Michael D. Symans
Class of 1990
Fredonia and SUNY Buffalo Experience:
As an undergraduate cooperative engineering student at SUNY Fredonia, I initially struggled with my physics and engineering courses. However, I received excellent support from the Physics Department faculty (in particular, Professors Grasso and Davey) who were always very patient and giving of their time. In addition, I teamed up with a group of students (Craig Winters, Stuart Cain, Jim Kelly, Matt Dorogi, and others) who worked closely together to successfully complete the Engineering Mechanics courses. SUNY Fredonia provided very good preparation for my SUNY Buffalo academic work to the extent that I graduated from SUNY Buffalo near the top of my class and received generous financial support for attending graduate school at SUNY Buffalo. Interestingly, as an undergraduate student at SUNY Fredonia, I did not intend to attend graduate school However, my good academic preparation at SUNY Fredonia (along with a lot of hard work and perseverance) resulted in a high level of success as an undergraduate student in the Civil and Environmental Engineering program at SUNY Buffalo. This success led to a Senior Scholarship that involved performing research on the dynamic behavior of viscoelastic materials for use in seismic isolation bearings. This research, conducted in the laboratory of the National Center for Earthquake Engineering, led to my interest in performing research toward an M.S. degree. As an M.S. student, I had the opportunity to teach some undergraduate classes. I found teaching to be very rewarding and decided to continue on to earn a Ph.D. and become a professor. My career as a professor, first at Washington State University and now at Rensselaer Polytechnic Institute, has been simultaneously very challenging and rewarding.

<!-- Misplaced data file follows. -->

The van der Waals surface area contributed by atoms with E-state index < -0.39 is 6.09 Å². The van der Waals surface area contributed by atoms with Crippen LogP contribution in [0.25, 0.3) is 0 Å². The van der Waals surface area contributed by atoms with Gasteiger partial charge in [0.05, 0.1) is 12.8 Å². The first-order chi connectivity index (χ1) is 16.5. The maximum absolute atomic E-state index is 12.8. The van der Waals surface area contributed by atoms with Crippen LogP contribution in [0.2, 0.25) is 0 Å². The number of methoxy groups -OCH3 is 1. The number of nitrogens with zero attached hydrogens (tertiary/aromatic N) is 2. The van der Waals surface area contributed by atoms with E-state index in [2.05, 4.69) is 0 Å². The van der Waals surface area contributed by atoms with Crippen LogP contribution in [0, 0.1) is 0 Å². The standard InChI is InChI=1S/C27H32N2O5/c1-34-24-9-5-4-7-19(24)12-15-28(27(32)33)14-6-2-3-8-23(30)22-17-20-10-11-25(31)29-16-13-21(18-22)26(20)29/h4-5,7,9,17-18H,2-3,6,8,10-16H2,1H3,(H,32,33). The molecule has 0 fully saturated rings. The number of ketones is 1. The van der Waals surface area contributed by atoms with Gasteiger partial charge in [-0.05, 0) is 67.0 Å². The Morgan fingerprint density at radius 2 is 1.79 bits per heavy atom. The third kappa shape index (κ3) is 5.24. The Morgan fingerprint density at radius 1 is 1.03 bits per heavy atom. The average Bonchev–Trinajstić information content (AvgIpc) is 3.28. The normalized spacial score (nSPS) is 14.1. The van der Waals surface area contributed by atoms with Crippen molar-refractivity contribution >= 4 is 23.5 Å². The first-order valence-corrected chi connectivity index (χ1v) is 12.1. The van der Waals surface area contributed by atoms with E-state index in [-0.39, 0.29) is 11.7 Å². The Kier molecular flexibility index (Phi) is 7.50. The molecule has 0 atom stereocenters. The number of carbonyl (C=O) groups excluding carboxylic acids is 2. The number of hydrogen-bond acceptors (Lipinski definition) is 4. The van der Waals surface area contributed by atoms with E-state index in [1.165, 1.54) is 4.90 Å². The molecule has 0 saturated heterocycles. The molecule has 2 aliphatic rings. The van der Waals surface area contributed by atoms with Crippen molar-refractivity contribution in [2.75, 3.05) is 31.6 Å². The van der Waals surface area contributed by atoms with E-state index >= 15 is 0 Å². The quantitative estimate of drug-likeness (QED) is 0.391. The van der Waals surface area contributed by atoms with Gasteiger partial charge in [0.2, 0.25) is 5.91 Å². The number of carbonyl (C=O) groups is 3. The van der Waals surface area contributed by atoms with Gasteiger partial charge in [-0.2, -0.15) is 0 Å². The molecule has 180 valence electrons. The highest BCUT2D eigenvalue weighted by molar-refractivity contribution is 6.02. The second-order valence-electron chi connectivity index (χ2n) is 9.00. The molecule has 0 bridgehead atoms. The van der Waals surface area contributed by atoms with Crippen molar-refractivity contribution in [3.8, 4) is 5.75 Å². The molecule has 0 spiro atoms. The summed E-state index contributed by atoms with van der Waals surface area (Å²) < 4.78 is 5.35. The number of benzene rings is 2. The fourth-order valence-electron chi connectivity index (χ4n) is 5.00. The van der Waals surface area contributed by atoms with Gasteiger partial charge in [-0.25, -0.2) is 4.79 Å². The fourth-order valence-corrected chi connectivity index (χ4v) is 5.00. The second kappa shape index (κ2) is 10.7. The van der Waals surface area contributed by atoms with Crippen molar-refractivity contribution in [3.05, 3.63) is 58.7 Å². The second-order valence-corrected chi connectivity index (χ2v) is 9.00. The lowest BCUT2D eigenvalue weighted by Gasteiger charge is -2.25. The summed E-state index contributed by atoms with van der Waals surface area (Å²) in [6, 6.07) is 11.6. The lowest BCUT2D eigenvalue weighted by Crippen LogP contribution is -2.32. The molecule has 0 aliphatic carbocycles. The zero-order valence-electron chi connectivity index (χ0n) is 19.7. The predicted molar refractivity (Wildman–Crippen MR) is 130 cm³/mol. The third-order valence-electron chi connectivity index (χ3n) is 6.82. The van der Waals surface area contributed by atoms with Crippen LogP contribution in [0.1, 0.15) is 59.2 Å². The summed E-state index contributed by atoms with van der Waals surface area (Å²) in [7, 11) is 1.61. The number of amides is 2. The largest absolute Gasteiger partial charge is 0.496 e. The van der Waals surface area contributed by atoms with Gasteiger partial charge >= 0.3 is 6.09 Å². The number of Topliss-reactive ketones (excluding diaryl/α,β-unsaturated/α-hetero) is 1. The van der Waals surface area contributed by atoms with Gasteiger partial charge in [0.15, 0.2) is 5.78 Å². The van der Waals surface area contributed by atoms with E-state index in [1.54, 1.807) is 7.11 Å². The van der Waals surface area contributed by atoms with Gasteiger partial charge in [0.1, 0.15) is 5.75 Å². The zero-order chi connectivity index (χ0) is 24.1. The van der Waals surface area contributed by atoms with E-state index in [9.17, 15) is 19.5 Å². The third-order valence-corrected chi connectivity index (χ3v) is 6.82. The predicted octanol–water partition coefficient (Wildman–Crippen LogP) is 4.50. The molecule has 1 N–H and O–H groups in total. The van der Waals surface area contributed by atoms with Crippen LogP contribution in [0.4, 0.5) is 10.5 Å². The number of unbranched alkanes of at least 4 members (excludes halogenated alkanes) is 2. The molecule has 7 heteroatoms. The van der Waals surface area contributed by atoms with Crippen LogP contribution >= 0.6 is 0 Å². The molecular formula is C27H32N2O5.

Professional Research Interests
As a graduate student at SUNY Buffalo, I began working in the field of earthquake engineering with an emphasis on the development of advanced seismic protection systems. Advanced seismic protection systems are systems that protect infrastructure components (e.g., buildings and bridges) from strong earthquakes. Candidates for such systems include critical facilities such as 911 Emergency Command Centers, Hospitals, and Police Stations. The specific types of seismic protection systems I have primarily worked on over the past 10 years consist of seismic dampers that absorb a large portion of the earthquake input energy. In a building, the dampers are located in multiple stories and act like large shock absorbers that reduce the energy dissipation demand on the building framing system. In addition, I have worked on the development of seismic isolation systems that reflect a large portion of the earthquake input energy. In a building, the isolation system consists of large rubber or sliding bearings that are laterally flexible and vertically stiff. The building is supported on the bearings which act to isolate the building vibration from the earthquake induced ground vibration. Thus, the energy from the earthquake is reflected away from the building, reducing the energy dissipation demand on the building framing system. My latest research efforts are directed toward the development of seismic damping systems for woodframed buildings.